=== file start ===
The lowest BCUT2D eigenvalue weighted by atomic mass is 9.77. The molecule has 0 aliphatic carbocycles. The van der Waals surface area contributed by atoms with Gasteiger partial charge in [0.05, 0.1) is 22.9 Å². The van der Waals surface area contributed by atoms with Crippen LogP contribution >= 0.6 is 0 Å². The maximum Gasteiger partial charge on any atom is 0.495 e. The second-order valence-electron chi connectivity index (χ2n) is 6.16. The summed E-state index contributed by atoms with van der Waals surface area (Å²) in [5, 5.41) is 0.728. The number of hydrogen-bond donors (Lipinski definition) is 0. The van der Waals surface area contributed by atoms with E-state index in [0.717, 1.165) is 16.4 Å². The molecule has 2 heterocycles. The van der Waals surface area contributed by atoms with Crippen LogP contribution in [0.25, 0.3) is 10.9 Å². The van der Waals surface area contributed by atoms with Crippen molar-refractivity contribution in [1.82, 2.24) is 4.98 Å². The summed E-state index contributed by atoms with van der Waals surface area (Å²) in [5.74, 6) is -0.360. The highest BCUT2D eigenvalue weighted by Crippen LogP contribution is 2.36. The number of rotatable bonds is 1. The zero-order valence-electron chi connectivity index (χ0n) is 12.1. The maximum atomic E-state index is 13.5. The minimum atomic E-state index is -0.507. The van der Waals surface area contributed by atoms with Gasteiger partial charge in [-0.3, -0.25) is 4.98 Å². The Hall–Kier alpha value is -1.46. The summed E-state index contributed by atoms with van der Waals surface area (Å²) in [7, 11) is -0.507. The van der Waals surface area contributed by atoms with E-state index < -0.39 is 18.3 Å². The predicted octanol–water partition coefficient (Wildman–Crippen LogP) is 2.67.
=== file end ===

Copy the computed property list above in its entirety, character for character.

The lowest BCUT2D eigenvalue weighted by atomic mass is 9.77. The molecule has 0 aliphatic carbocycles. The van der Waals surface area contributed by atoms with Gasteiger partial charge in [0.05, 0.1) is 22.9 Å². The van der Waals surface area contributed by atoms with Crippen LogP contribution >= 0.6 is 0 Å². The maximum Gasteiger partial charge on any atom is 0.495 e. The second-order valence-electron chi connectivity index (χ2n) is 6.16. The summed E-state index contributed by atoms with van der Waals surface area (Å²) in [5, 5.41) is 0.728. The number of hydrogen-bond donors (Lipinski definition) is 0. The van der Waals surface area contributed by atoms with E-state index in [0.717, 1.165) is 16.4 Å². The molecule has 2 heterocycles. The van der Waals surface area contributed by atoms with Crippen LogP contribution in [0.25, 0.3) is 10.9 Å². The van der Waals surface area contributed by atoms with Crippen molar-refractivity contribution in [1.82, 2.24) is 4.98 Å². The summed E-state index contributed by atoms with van der Waals surface area (Å²) in [5.74, 6) is -0.360. The highest BCUT2D eigenvalue weighted by Crippen LogP contribution is 2.36. The number of rotatable bonds is 1. The zero-order valence-electron chi connectivity index (χ0n) is 12.1. The maximum atomic E-state index is 13.5. The minimum atomic E-state index is -0.507. The van der Waals surface area contributed by atoms with Gasteiger partial charge in [-0.3, -0.25) is 4.98 Å². The Hall–Kier alpha value is -1.46. The summed E-state index contributed by atoms with van der Waals surface area (Å²) in [7, 11) is -0.507. The van der Waals surface area contributed by atoms with E-state index < -0.39 is 18.3 Å². The predicted octanol–water partition coefficient (Wildman–Crippen LogP) is 2.67.